Puslapio vaizdai

Of Nature be corrupted through affection,
And that great minds, of partial indulgence
To their benummed wills, resist the same;
There is a law in each well-order'd Nacion,
To curb those raging appetites that are
Most disobedient and refractory.
If Helen then be wife to Sparta's King,
(As, it is known, she is) these moral laws
Of Nature, and of Nation, speak aloud
To have her back return'd. Thus to persist
In doing wrong, extenuates not wrong,
But makes it much more heavy. Hector's opinion
Is chis in way of truth ; yet ne'ertheless,
My sprightly brethren, I propend to you
In resolution to keep Helen still ;
For 'tis a cause that hath no mean dependance
Upon our joint and several Dignities.

. Why, there you touch'd the life of our design:
Were it not Glory that we more affected
Than the performance of our heaving spleens,
I would not wish a drop of Trojan blood
Spent more in her defence. But, worthy Hector,
She is a theam of Honour and Renown,
A spur to valiant and magnanimous deeds,
Whose present courage may beat down our foes,
And Fame, in time to come, canonize us.
For, I presume, brave Heftor would not lose
So rich advantage of a promis'd Glory,
As smiles upon the forehead of this Action,
For the wide World's revenue.

He£t. I am yours,
You valiant Off-spring of great Priamus ;
I have a roifting Challenge fent amongst
The dull and factious Nobles of the Greeks,
Will strike amazement to their drowsie spirits.
I was advertiz'd, their great General Nept,
Whilft Emulation in the Army crept.
This, I presume, will wake him.



SCENE, before Achilles's Tent, in the Grecian


Enter Ther sites folus.

H H°

O W now, Thersites? what, lost in the labyrinth of

it thus ? he beats me, and I rail at him: O worthy fatisfaction! would it were otherwise; that I could beat him, whilst he rail'd at me: 'sfoot, I'll learn to conjure and raise devils, but I'll see some issue of my spiteful execrations. Then there's Achilles, a rare engineer. If Troy be not taken 'till these two undermine it, the walls will stand 'till they fall of themselves. Othou great thunderdarter of Olympus, forget that thou art Jove the King of Gods; and, Mercury, lofe all the serpentine craft of thy Caduceus, if thou take not that little, little, less than little wit from them that they have ; which short-arm'd ignorance it self knows is so abundant scarce, it will not in circumvention deliver a fly from a spider, without drawing the massy irons and cutting the web. After this, the vengeance on the whole camp! or rather the boneach, for that, methinks, is the Curse dependant on those that war for a Placket. I have said my prayers, and devil Envy say Amen. What ho! my lord Achilles !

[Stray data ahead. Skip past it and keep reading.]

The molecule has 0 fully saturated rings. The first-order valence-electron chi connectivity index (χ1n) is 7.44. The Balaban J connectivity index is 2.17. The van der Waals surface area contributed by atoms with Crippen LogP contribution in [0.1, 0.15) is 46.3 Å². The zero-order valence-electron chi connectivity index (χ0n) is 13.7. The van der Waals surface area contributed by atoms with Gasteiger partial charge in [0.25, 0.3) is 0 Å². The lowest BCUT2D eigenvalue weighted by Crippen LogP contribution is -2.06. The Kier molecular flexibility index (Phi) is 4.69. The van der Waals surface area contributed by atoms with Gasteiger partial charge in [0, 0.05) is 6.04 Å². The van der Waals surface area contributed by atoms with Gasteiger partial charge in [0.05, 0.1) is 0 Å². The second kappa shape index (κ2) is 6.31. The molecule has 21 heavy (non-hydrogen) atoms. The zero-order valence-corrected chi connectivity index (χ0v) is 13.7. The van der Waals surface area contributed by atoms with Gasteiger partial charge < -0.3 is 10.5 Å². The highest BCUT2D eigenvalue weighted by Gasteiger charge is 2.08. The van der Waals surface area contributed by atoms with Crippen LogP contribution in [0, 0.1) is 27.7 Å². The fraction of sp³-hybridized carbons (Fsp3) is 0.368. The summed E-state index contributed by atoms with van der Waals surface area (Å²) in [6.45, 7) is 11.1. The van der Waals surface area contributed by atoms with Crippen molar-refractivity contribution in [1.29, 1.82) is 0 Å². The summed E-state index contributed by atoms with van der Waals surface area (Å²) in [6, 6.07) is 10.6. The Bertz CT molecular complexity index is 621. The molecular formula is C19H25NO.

Enter Patroclus. Patr. Who's there? Therfites? Good Therfites, come in and rail.

Ther. If I could have remember'd a gilt counter, thou could'st not have Nipd out of my contemplation ; but it is no matter, thy self upon thy self! The common curse of mankind, folly and ignorance, be thine in great revenue! heaven bless thee from a tutor, and discipline come not near thee! Let thy blood be thy direction till thy death, then if the, that lays thee out, says thou art a fair coarse, I'll be sworn and sworn upon't, she never Throwded any but Lazars; Amen. but Lazars; Amen. Where's Achilles ?

pray thee,

Patr. What, art thou devout? walt thou in prayer ?
Tber. Ay, the heav'ns hear me!

Enter Achilles.
Achil. Who's there?
Patr. Therfites, my lord.

Achil. Where, where? art thou come? why, my cheese, my digestion — why hast thou not served thy self up to my table, so many meais? come, what's Agamemnon?

Tber. Thy commander, Achilles ; then tell me, Patroclus, what's Achilles ?

Patr. Thy lord, Thersites: then tell me, I what's thy self?

Ther. Thy knower, Patroclus : then tell me, Patrodlus, what art thou?

Patr. Thou may'st tell, that know'st.
Acbil. O tell, tell,

Ther. I'll decline the whole question. Agamemnon commands Achilles, Achilles is my lord, I am Patroclus's knower, and Patroclus is a fool. Patr. You rascal Ther. Peace, fool, I have not done. Achil. He is a privileg'd man. Proceed, Tber sites.